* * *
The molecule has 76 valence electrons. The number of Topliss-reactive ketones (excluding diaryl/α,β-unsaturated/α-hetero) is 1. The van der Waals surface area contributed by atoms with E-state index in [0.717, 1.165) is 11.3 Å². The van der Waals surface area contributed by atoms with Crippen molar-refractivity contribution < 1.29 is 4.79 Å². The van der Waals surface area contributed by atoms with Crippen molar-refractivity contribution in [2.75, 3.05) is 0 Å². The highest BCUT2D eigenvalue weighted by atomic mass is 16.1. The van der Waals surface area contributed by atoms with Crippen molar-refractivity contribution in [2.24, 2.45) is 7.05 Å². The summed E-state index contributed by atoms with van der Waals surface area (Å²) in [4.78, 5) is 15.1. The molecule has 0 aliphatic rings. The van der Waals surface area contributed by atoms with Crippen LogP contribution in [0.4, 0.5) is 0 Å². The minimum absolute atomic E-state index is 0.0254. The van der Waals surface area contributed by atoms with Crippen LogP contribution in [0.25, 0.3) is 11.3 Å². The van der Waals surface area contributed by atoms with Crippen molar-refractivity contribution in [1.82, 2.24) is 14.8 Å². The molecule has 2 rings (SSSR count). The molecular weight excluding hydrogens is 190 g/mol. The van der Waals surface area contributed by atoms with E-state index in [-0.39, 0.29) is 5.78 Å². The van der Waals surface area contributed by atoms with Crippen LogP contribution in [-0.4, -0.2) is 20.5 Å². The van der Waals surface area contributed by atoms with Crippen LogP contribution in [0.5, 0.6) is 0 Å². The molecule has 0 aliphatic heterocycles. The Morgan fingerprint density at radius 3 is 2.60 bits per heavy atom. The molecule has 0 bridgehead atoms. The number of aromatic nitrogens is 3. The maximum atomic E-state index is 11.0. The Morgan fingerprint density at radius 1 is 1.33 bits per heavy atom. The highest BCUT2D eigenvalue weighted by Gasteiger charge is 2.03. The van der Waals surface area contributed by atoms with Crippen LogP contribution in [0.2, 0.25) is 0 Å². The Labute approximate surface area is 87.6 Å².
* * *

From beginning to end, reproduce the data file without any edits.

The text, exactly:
The molecule has 76 valence electrons. The number of Topliss-reactive ketones (excluding diaryl/α,β-unsaturated/α-hetero) is 1. The van der Waals surface area contributed by atoms with E-state index in [0.717, 1.165) is 11.3 Å². The van der Waals surface area contributed by atoms with Crippen molar-refractivity contribution < 1.29 is 4.79 Å². The van der Waals surface area contributed by atoms with Crippen molar-refractivity contribution in [2.75, 3.05) is 0 Å². The highest BCUT2D eigenvalue weighted by atomic mass is 16.1. The van der Waals surface area contributed by atoms with Crippen molar-refractivity contribution in [2.24, 2.45) is 7.05 Å². The summed E-state index contributed by atoms with van der Waals surface area (Å²) in [4.78, 5) is 15.1. The molecule has 0 aliphatic rings. The van der Waals surface area contributed by atoms with Crippen LogP contribution in [0.4, 0.5) is 0 Å². The minimum absolute atomic E-state index is 0.0254. The van der Waals surface area contributed by atoms with Crippen LogP contribution in [0.25, 0.3) is 11.3 Å². The van der Waals surface area contributed by atoms with Crippen molar-refractivity contribution in [1.82, 2.24) is 14.8 Å². The molecule has 2 rings (SSSR count). The molecular weight excluding hydrogens is 190 g/mol. The van der Waals surface area contributed by atoms with E-state index in [-0.39, 0.29) is 5.78 Å². The van der Waals surface area contributed by atoms with Crippen LogP contribution in [-0.4, -0.2) is 20.5 Å². The van der Waals surface area contributed by atoms with Crippen LogP contribution in [0.5, 0.6) is 0 Å². The molecule has 0 aliphatic heterocycles. The Morgan fingerprint density at radius 3 is 2.60 bits per heavy atom. The molecule has 0 bridgehead atoms. The number of aromatic nitrogens is 3. The maximum atomic E-state index is 11.0. The Morgan fingerprint density at radius 1 is 1.33 bits per heavy atom. The highest BCUT2D eigenvalue weighted by Gasteiger charge is 2.03. The van der Waals surface area contributed by atoms with Crippen LogP contribution in [0.2, 0.25) is 0 Å². The Labute approximate surface area is 87.6 Å².